Seven-Story Stanhope Denied by Council Committee

Print More

Residents’ fears of an “urban canyon” on Hillsborough Street seem to have affected some Councilors after a vote this week to deny construction of a seven-story building there.

By a 2-to-1 vote, members of the Raleigh City Council’s Comprehensive Planning Committee Wednesday recommended the denial of a master plan change that would create a seven-story building in the controversial Stanhope development. The full Council gets the final say at its meeting Tuesday.

The Stanhope project is a set of mixed-use buildings containing apartments and retail space.

Developers requested a height change from 40 to 86 feet for the building to be constructed on the southeast corner of the intersection of Hillsborough and Concord streets.

In November, the Raleigh Planning Commission recommended Councilors approve the change. Neighbors, however, oppose the change, arguing a seven-story building will create problems with sunlight and traffic, turning Hillsborough Street into an urban canyon. Neighbors have asked for a five-story limit.

As a compromise, the developer offered to decrease the height of the building to 79 feet, which would put it at a similar visual level to the approved 75-foot, five-story Kerr Drugs building, nearby on Hillsborough Street and Friendly Drive.

Robin Currin, an attorney representing the developer, said her clients aren’t willing to commit to five stories.

“We worked long and hard to get the height of this building as low as we can,” Currin said. “We have done anything that we have been asked but for change the number of internal stories from seven to five.”

Council committee members Russ Stephenson and Randy Stagner said allowing this project will set a precedent for future seven-story buildings in the area. Councilor Bonner Gaylord, who favors the project, said such a precedent is fine; the density is necessary to bring future transit to the area, he said.

Councilors are considering a five-story maximum for Neighborhood Mixed-Use Districts as part of the Unified Development Ordinance (UDO), a revamp of the city’s zoning code. The UDO has not yet been approved.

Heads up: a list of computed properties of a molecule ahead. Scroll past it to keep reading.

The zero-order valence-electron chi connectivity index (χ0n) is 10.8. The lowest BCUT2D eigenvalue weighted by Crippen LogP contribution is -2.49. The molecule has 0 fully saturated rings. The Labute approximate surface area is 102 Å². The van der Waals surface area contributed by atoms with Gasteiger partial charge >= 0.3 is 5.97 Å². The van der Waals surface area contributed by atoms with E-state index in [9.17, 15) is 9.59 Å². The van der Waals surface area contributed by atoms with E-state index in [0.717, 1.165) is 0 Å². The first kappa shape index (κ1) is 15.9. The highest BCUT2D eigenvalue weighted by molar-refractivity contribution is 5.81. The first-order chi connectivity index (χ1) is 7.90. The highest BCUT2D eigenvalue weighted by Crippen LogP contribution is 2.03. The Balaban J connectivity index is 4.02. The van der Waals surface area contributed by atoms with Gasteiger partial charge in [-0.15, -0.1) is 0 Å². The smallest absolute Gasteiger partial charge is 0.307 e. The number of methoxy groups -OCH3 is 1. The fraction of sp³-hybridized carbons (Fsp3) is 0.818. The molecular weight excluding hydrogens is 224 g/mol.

What’s Next

The committee’s recommendation will get a final vote by the full Council at its regular meeting Tuesday.

4 thoughts on “Seven-Story Stanhope Denied by Council Committee

  1. Seven stories is too tall for that area directly next to the street. Cup A Joe would never see sunlight in the Winter, and probably not during the Summer. The Lulu building is only two stories and it shades the street most of the day.

  2. DH Hill Library just a block away on Hillsborough is already 9 stories, and several buildings on NC State’s campus are taller than 7 stories. This is not unprecedented height for the area. In my opinion, this is exactly the kind of density that area needs. Better to have more places for students and young professionals associated with the campus to live where they can walk to campus instead of staying in a suburban cul-de-sac and driving–contributing to the traffic.

    Rejecting this proposal is a planning disaster. Raleigh needs to stop building out and start building up. Unless there is some kind of serious architectural flaw with the project, I see no reason not to build 7 floors.

    also… Cup A Joe’s south facing windows have too much glare. This would actually improve that location quite a bit.

  3. @Vatnos, the DH Hill building is about 95′ from the edge of the road. This Stanhope building would be about 15′ I think. It would be a much more imposing structure to a pedestrian as well as to the Cup a Joe building.

    As a compromise, I think that the building should go up 5 floors at the edge of the sidewalk, step back at the 6th floor with a 12-15 foot terrace along the Hillsborough st elevation, and then have another 2 floors just with a smaller footprint. Win for all parties. Building appears to be 5 floors from street level, but the developer still gets added revenue from the additional floors.

  4. DH Hill is also on an actual *hill, magnifying its height further. Height close to the street is not a bad thing. Height in general is not a bad thing. If you’re afraid of tall buildings, move to Cary.

    I don’t consider a height reduction a win for all parties. I want to see more density on Hillsborough street and all throughout Raleigh inside the beltline. I’d be completely fine with 12 in that area, if the market could support such structures.

    Limiting the height to 5 stories sets a precedent that this is not going to be a city, that some people here want to pretend it’s still a small town, and it could discourage further urban development on this corridor. It’s a loss for urbanists. It’s only a win for NIMBYs.